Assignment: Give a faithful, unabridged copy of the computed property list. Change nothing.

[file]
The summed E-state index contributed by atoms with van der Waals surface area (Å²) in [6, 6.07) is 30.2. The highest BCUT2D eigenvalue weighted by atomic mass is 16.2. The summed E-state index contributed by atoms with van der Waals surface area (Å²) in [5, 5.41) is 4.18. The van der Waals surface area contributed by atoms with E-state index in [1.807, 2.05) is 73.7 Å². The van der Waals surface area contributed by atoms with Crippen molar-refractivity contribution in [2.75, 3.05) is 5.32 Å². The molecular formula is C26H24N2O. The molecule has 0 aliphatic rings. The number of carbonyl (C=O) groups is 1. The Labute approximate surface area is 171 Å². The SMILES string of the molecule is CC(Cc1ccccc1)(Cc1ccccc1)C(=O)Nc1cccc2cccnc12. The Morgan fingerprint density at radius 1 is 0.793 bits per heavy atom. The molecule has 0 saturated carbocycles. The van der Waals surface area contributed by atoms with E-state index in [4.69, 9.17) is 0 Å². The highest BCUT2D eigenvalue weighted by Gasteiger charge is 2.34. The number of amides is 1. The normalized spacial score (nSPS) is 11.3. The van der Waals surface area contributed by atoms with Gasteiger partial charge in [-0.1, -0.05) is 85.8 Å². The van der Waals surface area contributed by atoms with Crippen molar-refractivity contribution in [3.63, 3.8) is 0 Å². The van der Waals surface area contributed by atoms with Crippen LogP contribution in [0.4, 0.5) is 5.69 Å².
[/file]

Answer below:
The summed E-state index contributed by atoms with van der Waals surface area (Å²) in [6, 6.07) is 30.2. The highest BCUT2D eigenvalue weighted by atomic mass is 16.2. The summed E-state index contributed by atoms with van der Waals surface area (Å²) in [5, 5.41) is 4.18. The van der Waals surface area contributed by atoms with E-state index in [1.807, 2.05) is 73.7 Å². The van der Waals surface area contributed by atoms with Crippen molar-refractivity contribution in [2.75, 3.05) is 5.32 Å². The molecular formula is C26H24N2O. The molecule has 0 aliphatic rings. The number of carbonyl (C=O) groups is 1. The Labute approximate surface area is 171 Å². The SMILES string of the molecule is CC(Cc1ccccc1)(Cc1ccccc1)C(=O)Nc1cccc2cccnc12. The Morgan fingerprint density at radius 1 is 0.793 bits per heavy atom. The molecule has 0 saturated carbocycles. The van der Waals surface area contributed by atoms with E-state index in [4.69, 9.17) is 0 Å². The highest BCUT2D eigenvalue weighted by Gasteiger charge is 2.34. The number of amides is 1. The normalized spacial score (nSPS) is 11.3. The van der Waals surface area contributed by atoms with Gasteiger partial charge in [-0.1, -0.05) is 85.8 Å². The van der Waals surface area contributed by atoms with Crippen molar-refractivity contribution in [3.63, 3.8) is 0 Å². The van der Waals surface area contributed by atoms with Crippen LogP contribution in [0.4, 0.5) is 5.69 Å².